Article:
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What does LT Planning in a collaborative learning space look like...

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Started by Carly Kidd 28 Feb 2017 10:34am () Replies (6)

Kia Ora,

I've been searching, thinking and discussing with some of my Colleagues Long term planning for reading, writing and maths...

We currently have 5 teachers in our year7/8 team using student data to drive teaching programmes. By this I mean analysing what students need, offering workshops on a 2 -4 week cycle (all referenced to LIs and SC) and students sign up based on their own analysis of their assessments ( all based on NZC of course!). Planning is very collaborative and I feel, meeting the individual needs of our students. This of course changes based on whether a student grasps the concept or not, students and teachers make this decision together (where possible).

So my question that I would like your help with is... does LT planning have a place in this environment? And if so how does it fit- without planning overload?

Has anyone out there mastered this? Have advice/ideas about it? Or trialling formats that they are willing to share?

Thanks in advance!

Carly

Replies

  • Tessa Gray (View all users posts) 14 Mar 2017 9:29pm ()

    I love your presentation title Steve and your big overarching themes. Yvonne, your comments around individual pathways and planning from 'where they've been' are useful places to start. Thank you Tracey for sharing how you scope the needs of your students, which helps to open up possibilities for student-led inquiry learning. I'd love to hear more about Reggio-inspired teaching and learning, maybe your friend could share more about this with us?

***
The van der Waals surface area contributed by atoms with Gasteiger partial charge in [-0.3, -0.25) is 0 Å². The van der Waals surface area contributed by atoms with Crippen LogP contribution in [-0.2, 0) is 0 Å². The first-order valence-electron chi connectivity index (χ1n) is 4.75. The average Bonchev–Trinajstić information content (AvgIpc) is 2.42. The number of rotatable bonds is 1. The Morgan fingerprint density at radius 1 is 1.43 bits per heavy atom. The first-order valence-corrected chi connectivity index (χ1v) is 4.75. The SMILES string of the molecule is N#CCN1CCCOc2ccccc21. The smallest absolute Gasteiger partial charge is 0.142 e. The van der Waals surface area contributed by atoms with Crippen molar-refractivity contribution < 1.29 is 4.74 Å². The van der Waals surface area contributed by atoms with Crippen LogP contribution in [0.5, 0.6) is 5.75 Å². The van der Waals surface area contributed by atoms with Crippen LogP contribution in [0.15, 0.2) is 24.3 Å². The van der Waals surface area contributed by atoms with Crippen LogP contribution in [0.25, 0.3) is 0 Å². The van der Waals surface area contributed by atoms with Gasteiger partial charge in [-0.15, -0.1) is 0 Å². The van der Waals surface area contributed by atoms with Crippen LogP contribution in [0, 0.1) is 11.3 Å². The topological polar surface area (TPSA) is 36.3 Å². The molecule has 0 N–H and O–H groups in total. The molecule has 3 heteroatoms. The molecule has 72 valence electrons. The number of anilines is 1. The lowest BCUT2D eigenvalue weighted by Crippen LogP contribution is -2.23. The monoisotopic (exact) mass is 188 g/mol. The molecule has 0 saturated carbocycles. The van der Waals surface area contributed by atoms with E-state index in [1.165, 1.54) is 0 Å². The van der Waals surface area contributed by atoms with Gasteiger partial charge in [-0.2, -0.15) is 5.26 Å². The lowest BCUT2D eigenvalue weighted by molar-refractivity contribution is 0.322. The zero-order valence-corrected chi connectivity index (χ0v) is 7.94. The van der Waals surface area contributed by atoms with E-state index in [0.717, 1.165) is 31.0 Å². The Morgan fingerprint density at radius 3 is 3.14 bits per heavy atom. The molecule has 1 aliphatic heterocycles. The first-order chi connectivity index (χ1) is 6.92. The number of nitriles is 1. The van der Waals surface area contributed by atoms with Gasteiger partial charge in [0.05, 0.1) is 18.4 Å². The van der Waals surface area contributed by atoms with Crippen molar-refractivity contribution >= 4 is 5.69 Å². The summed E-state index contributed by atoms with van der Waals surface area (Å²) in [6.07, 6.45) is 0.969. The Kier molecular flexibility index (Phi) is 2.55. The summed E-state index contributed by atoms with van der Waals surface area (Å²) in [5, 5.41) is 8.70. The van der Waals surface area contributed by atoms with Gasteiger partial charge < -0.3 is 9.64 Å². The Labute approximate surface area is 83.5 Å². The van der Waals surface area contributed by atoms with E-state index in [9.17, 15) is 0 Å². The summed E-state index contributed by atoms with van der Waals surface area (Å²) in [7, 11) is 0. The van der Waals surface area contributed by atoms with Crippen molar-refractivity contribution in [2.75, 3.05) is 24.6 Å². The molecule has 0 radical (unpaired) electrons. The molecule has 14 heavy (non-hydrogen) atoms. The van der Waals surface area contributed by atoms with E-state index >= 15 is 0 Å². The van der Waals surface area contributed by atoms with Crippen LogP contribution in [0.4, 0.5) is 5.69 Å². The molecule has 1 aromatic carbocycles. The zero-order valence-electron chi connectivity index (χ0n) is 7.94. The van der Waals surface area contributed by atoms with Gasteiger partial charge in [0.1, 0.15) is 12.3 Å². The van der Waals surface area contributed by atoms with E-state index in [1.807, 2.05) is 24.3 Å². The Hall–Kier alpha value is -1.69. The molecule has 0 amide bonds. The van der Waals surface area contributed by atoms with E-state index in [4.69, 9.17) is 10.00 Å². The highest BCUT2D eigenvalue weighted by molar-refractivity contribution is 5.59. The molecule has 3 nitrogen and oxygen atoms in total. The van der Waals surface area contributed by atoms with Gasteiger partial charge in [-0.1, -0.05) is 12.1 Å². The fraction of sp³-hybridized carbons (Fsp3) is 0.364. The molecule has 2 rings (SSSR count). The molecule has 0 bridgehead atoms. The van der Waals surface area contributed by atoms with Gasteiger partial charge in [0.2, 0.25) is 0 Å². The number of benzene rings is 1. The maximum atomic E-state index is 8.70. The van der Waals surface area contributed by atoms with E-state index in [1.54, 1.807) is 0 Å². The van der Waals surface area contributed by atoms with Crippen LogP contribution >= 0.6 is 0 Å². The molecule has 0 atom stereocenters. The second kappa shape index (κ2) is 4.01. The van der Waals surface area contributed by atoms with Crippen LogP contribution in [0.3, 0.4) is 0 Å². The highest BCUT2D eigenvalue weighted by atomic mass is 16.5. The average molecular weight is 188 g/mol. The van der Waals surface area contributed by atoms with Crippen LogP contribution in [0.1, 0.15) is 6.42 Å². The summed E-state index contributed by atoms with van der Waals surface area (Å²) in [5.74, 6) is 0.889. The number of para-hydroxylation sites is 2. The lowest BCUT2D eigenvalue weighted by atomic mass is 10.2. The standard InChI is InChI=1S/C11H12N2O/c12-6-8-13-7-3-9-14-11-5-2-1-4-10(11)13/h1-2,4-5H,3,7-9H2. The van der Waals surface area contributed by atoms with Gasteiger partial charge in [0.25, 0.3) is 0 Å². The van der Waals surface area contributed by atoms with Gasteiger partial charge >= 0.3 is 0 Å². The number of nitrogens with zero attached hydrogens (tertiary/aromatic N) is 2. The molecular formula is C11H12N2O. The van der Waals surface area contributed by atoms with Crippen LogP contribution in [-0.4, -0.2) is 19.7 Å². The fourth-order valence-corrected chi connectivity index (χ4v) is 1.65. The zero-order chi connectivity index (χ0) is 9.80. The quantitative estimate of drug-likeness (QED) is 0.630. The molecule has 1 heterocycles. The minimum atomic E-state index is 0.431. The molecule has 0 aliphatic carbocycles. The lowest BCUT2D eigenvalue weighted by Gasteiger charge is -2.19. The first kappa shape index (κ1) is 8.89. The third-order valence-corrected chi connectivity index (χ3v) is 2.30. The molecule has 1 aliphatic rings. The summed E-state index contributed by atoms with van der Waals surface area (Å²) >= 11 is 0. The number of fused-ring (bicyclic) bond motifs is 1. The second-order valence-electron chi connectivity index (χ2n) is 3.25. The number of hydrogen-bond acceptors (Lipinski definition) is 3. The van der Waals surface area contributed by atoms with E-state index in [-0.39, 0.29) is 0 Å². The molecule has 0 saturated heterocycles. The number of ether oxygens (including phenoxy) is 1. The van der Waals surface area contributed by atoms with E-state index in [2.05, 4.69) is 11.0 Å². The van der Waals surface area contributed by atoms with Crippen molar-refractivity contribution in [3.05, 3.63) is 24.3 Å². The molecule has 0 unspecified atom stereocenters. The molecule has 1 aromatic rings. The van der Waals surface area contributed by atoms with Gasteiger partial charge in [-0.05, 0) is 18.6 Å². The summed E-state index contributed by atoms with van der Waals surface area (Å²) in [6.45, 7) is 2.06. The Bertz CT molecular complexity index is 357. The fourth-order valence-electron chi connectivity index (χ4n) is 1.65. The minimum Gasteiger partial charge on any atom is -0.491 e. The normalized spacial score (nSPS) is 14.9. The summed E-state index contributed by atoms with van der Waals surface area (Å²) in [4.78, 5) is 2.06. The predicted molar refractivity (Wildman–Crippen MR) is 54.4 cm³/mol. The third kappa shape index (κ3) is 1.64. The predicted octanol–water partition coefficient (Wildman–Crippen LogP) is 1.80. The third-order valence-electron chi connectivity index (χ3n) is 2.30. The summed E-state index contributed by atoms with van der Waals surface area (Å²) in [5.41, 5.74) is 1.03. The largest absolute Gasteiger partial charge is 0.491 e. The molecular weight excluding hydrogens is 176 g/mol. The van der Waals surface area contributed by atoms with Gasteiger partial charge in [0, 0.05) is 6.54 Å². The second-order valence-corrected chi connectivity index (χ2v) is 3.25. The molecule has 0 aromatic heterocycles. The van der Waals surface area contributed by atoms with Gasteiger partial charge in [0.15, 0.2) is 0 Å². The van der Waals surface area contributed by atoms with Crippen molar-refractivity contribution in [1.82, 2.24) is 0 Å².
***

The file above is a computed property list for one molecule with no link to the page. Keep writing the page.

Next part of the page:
I just want to quickly cross-post some comments I added to this rich discussion started by Justin Hickey recently, Do we need to question the way we assess? 

    The learning environment needs to be very clear about what is expected, what learners are doing, and why. Otherwise, motivation decreases, students are less able to fit discrete activities into larger knowledge frameworks, and they are less likely to become self-regulated learners.

    Formative assessment should be substantial, regular and provide meaningful feedback; as well as feeding back to individual learners, this knowledge should be used constantly to shape direction and practice in the learning environment.  The nature of learning (OECD) P12

    Key ideas for me?

    • Clear learning intentions
    • Formative assessment
    • Feedback

    We all know assessment informs next steps for teaching and learning, the challenge in an innovative environment is where teachers (in the pursuit of coverage) are responsible for creating opportunities for students to achieve to the best of their abilities across the breadth and depth of the New Zealand Curriculum (NZC). Two questions for me...

    • Where do these experiences/opportunities come from? 
    • Is everyone on the same page about assessment across your school/kura (including parents and whānau)?

    Here's some big themes or rich concepts ideas and you all might like to dive in and add your stories about student inquiry in a thread started by Mike Perry, What's happening at your place? Love to hear more smiley

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